3 1/2 Hours of Sunshine
Christopher Smith’s San Francisco-based Om Records came to life at an interesting time for electronic dance music. In 1995, the “electronica” movement, spearheaded mostly by British acts, was at its apex; in ‘95 and ‘96 you couldn’t crack open an American music mag without finding an electronica rundown, subgenre by subgenre. But, as with nearly every media-created sensation, by the time it was verging on mass acceptance, most of the best electronica records had already been released.
It was like a beloved cult indie band getting signed by a major label just in time for its declining years, but on a much larger scale. You could argue that the scene never recovered.
Onto that scene came Smith and Om, with a fresh, soulful take on house music and, more importantly, a fresh lease on the independent label philosophy. Om never really had to recover, but it has survived—a decade is light years in electronica time. And this three-disc set provides solid evidence of why Om is arguably the only American dance label to have made a lasting international impact during that time.
The label has always maintained a varied roster of artists, but with this in common: Om releases have always sounded crisp, clean, and smooth. While that immaculate production can leave a lot of electroncia sounding vapid, for Om it’s always been infused with a natural warmth. Listening to any of these 39 tracks, made by artists from various locales, it’s not difficult to picture the sun rising over the Golden Gate Bridge on a balmy day. Perhaps no other label has more effectively and seamlessly blended jazz and electronic music. It’s that warmth; that effortless, soulful feel, that is Om’s signature more than anything else. It makes the best of these tracks outstanding and the most mundane of them sound at the very least genuine and pleasant.
Each of Om:10‘s three discs gets its own heading. There’s one for house and one for downtempo; these feature some rare and unreleased tracks. The third disc is reserved for “classics”, regardless of subgenre. It would be interesting to know how the artists themselves feel about the categorization, but the format works pretty well for getting a fix on the label’s strengths and weaknesses. The best part is that it’s wide open for picking among the discs and making your own micro-compilations.
As such, the “house” disc is the most consistently engaging, from Chuck Love’s sweet “Soul Symphony” to Colette’s “What Will She Do for Love” (which has to be a favorite of Madonna—just listen) to the highlight, Kaskade’s epic, blissed-out “Everything”. The continuous mix works well, and the only dud here is Rithma’s awkward “Let’s Get Sick”.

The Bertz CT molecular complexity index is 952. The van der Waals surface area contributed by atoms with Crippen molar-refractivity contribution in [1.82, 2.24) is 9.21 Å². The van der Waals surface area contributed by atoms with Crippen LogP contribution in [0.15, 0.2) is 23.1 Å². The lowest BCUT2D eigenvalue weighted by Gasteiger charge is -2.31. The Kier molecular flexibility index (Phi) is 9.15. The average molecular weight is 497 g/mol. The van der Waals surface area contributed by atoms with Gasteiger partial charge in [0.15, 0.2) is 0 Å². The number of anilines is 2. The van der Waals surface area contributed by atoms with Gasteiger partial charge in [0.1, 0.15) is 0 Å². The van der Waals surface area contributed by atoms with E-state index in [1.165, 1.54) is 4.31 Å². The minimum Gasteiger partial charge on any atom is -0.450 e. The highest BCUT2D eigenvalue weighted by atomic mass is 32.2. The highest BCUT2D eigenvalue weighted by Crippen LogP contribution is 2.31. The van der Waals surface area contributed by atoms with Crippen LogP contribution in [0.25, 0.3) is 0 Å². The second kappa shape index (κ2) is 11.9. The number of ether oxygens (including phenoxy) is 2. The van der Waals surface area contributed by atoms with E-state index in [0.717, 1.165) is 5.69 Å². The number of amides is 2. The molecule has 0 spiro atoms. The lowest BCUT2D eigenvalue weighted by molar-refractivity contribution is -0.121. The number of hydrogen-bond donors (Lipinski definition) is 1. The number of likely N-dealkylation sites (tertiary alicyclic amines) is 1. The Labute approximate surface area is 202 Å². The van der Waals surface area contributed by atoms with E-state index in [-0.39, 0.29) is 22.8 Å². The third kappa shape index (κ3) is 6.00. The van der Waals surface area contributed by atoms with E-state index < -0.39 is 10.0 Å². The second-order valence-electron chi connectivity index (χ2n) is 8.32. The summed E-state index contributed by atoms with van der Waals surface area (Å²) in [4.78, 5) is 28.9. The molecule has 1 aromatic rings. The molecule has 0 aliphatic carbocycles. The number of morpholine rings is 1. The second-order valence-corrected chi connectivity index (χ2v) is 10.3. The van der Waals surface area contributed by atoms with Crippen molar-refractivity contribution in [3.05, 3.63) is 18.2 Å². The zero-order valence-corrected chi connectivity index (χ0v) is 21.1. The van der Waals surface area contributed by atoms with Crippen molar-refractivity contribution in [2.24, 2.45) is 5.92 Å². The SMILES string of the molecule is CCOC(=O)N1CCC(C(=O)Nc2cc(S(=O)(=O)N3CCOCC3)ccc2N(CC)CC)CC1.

In contrast, you might find yourself reaching for the “Next” button more than once on the “downtempo” disc. Nothing here is bad, but the tracks struggle to form a collective identity. Starting out with Kaskade’s very slick R&B cut “Yeah Right” doesn’t help; you have to get to King Kooba’s soothing, spaced-out “Static Society” before things really feel downtempo. You get some brooding lounge-jazz from Colossus and some crickets (!) from Rithma (one of several artists to appear on multiple discs), but the only revelation is Greenskeepers’ excellent “Back in the Wild”—Fender Rhodes; Leslie’d, mope-rock-sounding vocals; and smooth harmonies combine for what you just have to call Beach Boys-trip-hop.
Is the “classics” label on disc three a bit presumptuous? This isn’t exactly FFRR or Trax! we’re talking about here. Still, there are some very good cuts. Anyone familiar with Mark Farina’s Mushroom Jazz series, basically Om’s bread-and-butter, will immediately recognize Blue Boy’s downbeat, scat-happy “Remember Me”. And this disc’s midsection is pretty timeless: You get Kaskade’s bassline-disguised-as-house-anthem “What I Say”, Farina’s melancholy “Dream Machine”, and Om’s biggest hook ever in Ming & FS’s unforgettable “Madhattan Bound”. That track and the overlooked People Under the Stairs provide Om:10‘s only nod toward hip-hop, a bit disappointing given the Deep Concentration series helped put the label on the map.
By the time you get to Terra Diva’s glistening slow-groover “Lethal”—so good it makes you look past another Isaac Hayes “Walk on By” sample—you’re convinced that, yeah, Om is pretty special. Of course you could complain that no definitive Om collection would omit Kaskade’s “Right Time”. And you could say that the label has never been, musically, exactly groundbreaking or risky. Or you could claim that the best, most concise Om collection remains 2003’s superlative United Nations of Future Music Volume 01. You’d be right on all those counts. But with so much good music on hand (and at under $20 US), you’d be better off just enjoying.